Duke's Dublin visit paves way for the Queen

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The Independent Online
THE DUKE of Edinburgh's successful visit to Dublin yesterday looks likely to clear the way for the Queen to make the first trip to Ireland by a reigning British monarch since King George V and Queen Mary's tour in 1911.

Irish sources confirmed a trip by the Queen is now increasingly likely after a series of trial visits by junior royals, but declined to predict the date.

Such a tour could help to reinforce the political settlement achieved through the Good Friday Agreement, and foster greater reconciliation with the Unionist community.

The memory of the 1979 murder by the IRA of Lord Mountbatten near his holiday home in County Sligo means any visit will not be authorised until the strength of paramilitary ceasefires has been proven and all security concerns have been resolved.

The question may be discussed today when the Queen and the Irish President, Mary McAleese, together attend the unveiling of a memorial in Belgium to First World War dead from both sides of the Irish border.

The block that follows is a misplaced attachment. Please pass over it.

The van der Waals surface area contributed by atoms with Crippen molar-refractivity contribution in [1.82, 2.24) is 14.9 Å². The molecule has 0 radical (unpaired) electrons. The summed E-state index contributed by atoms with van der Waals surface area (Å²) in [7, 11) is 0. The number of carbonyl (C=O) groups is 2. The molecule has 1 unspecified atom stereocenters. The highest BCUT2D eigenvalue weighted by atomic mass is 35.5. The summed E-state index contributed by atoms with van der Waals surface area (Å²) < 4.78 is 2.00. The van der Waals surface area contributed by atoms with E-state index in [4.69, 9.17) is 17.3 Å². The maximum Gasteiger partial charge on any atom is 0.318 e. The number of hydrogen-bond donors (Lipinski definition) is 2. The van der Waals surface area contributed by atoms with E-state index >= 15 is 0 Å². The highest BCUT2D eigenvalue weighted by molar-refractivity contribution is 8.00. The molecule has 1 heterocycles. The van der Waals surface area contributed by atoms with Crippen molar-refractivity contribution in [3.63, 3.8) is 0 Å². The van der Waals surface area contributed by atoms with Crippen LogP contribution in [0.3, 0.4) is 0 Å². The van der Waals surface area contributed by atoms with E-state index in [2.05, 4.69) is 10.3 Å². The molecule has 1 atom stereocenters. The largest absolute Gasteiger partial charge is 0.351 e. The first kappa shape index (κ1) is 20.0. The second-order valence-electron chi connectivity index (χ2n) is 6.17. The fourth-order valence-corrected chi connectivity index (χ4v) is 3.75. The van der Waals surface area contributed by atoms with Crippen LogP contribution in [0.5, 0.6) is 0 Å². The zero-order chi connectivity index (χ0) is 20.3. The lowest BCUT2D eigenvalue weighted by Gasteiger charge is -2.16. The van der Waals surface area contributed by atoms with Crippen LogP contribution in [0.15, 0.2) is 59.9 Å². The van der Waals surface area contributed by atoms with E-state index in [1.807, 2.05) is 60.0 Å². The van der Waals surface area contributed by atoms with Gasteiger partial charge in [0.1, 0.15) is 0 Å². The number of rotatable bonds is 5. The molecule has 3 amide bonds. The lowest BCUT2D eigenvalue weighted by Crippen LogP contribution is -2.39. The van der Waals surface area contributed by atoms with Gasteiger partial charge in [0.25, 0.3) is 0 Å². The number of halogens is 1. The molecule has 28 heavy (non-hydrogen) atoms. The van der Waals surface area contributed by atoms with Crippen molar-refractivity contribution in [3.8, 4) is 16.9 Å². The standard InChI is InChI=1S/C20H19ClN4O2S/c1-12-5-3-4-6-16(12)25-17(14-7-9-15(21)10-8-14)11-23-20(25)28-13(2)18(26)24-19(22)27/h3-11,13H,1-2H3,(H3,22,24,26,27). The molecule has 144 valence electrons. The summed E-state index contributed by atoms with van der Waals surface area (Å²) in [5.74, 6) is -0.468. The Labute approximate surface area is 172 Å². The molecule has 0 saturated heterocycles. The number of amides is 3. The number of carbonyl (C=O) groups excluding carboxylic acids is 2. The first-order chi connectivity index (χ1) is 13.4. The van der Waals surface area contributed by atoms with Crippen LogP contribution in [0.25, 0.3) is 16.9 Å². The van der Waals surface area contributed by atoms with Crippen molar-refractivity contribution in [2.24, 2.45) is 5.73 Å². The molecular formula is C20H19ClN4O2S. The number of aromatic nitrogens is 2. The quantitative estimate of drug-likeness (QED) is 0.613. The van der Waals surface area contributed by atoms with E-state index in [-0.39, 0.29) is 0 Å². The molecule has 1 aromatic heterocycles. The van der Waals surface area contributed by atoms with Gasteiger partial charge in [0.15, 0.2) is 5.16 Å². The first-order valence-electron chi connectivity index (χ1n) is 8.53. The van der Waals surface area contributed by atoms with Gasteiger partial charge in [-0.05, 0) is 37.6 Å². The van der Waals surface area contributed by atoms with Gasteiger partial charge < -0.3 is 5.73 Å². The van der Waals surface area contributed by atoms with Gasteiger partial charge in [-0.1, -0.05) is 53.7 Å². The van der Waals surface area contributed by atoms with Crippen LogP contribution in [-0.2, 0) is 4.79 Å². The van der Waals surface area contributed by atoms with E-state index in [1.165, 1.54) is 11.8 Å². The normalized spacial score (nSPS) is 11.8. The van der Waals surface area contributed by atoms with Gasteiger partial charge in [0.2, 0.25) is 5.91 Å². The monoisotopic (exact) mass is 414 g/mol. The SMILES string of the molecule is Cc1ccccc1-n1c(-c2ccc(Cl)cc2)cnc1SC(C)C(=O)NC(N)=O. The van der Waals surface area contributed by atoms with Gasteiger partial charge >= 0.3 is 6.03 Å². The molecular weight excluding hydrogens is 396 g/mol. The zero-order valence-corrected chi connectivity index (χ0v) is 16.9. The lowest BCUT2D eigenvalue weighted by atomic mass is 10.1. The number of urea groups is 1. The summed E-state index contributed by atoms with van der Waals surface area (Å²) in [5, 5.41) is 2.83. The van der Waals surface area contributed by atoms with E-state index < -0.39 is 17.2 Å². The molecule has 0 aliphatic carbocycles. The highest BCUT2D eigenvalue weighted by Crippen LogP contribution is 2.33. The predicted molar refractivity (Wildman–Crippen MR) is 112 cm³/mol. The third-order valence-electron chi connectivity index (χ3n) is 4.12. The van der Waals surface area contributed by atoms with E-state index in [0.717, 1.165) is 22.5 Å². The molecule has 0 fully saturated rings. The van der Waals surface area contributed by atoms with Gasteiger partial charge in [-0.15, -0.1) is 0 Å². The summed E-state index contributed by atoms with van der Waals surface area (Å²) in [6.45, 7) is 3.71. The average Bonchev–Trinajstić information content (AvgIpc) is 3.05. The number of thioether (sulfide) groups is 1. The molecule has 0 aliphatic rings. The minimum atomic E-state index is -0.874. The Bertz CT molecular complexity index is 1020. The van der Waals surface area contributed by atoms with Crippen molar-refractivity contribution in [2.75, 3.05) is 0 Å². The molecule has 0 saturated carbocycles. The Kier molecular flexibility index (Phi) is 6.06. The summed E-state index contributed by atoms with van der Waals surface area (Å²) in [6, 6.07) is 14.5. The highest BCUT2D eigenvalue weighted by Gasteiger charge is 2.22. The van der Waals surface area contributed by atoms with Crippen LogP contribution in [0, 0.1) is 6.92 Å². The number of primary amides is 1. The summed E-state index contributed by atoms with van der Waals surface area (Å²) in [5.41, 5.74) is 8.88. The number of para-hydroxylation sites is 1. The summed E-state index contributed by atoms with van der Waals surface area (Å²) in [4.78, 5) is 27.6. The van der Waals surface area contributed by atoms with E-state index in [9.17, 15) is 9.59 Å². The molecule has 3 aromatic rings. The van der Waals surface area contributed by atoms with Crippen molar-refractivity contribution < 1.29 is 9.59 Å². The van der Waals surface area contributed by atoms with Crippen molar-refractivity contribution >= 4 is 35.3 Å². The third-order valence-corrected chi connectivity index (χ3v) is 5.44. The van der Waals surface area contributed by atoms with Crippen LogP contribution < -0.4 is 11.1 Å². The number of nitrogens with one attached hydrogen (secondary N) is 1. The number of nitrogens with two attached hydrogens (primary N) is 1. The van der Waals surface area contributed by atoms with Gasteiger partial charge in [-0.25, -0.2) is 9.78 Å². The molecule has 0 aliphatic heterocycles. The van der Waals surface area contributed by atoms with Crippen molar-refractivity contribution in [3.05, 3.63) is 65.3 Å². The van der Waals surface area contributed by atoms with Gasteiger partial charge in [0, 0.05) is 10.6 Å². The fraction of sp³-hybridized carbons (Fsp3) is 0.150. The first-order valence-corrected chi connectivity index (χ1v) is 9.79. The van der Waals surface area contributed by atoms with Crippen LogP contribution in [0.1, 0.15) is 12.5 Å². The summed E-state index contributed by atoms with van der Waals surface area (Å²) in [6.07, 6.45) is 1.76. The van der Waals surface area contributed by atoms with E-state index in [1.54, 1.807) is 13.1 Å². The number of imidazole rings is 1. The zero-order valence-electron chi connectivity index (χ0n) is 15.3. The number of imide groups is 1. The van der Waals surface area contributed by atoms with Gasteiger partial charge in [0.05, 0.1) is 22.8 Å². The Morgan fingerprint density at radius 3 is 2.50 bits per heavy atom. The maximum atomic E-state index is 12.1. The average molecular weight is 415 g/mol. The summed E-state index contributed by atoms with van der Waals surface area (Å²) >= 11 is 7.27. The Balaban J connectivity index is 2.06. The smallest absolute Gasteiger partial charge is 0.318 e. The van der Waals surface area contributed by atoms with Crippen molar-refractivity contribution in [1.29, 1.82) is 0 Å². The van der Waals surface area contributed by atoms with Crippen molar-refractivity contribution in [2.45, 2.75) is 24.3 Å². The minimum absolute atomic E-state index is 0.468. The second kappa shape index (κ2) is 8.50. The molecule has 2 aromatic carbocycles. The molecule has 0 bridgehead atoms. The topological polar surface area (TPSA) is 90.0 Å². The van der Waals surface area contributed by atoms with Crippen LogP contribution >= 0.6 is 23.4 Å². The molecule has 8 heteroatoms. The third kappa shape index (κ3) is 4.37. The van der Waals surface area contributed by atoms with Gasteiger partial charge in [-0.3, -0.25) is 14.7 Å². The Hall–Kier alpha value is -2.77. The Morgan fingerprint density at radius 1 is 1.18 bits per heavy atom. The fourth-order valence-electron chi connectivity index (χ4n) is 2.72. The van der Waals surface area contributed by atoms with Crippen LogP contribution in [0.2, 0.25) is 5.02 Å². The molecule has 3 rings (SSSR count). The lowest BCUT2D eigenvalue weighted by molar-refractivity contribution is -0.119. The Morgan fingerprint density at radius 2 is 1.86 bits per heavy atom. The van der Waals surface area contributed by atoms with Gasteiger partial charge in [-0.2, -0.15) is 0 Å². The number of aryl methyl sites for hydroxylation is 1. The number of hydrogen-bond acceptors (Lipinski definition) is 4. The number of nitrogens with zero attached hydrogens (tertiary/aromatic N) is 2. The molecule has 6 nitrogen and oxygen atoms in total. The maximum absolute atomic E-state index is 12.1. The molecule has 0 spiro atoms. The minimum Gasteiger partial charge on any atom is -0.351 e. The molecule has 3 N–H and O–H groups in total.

The possibility of the monarch going to Ireland was raised informally in recent visits by the former Irish President, Mary Robinson, in 1993 and 1996, but no date was set.

Yesterday's trip was kept brief. Prince Philip was gone by lunchtime, making it one of the shortest royal visits to another country.

In Dublin Castle, the seat of British rule until 1922, he officiated with President McAleese at the announcement of a joint awards scheme.

They confirmed that Ireland will host the Millennium Gold Encounter, an event organised jointly by Gaisce, the President's Award, and the Duke of Edinburgh's Award Scheme in Northern Ireland, in the autumn of next year. Young people from all around the world will attend.

The Duke passed rooms in the castle where republican prisoners had been held before their execution in 1916 at nearby Kilmainhaim Jail.

President McAleese skated graciously over the fact that her compatriots had been tortured to death in the basement by Crown forces, mentioning only the fact that the castle "was the main administrative centre" during British rule.

In his brief address, Prince Philip said "it would be ridiculous to pretend that there had not been problems between North and South" but added of the joint awards scheme that "any initiative which can somehow overcome these rather artificial divisions can only be good".

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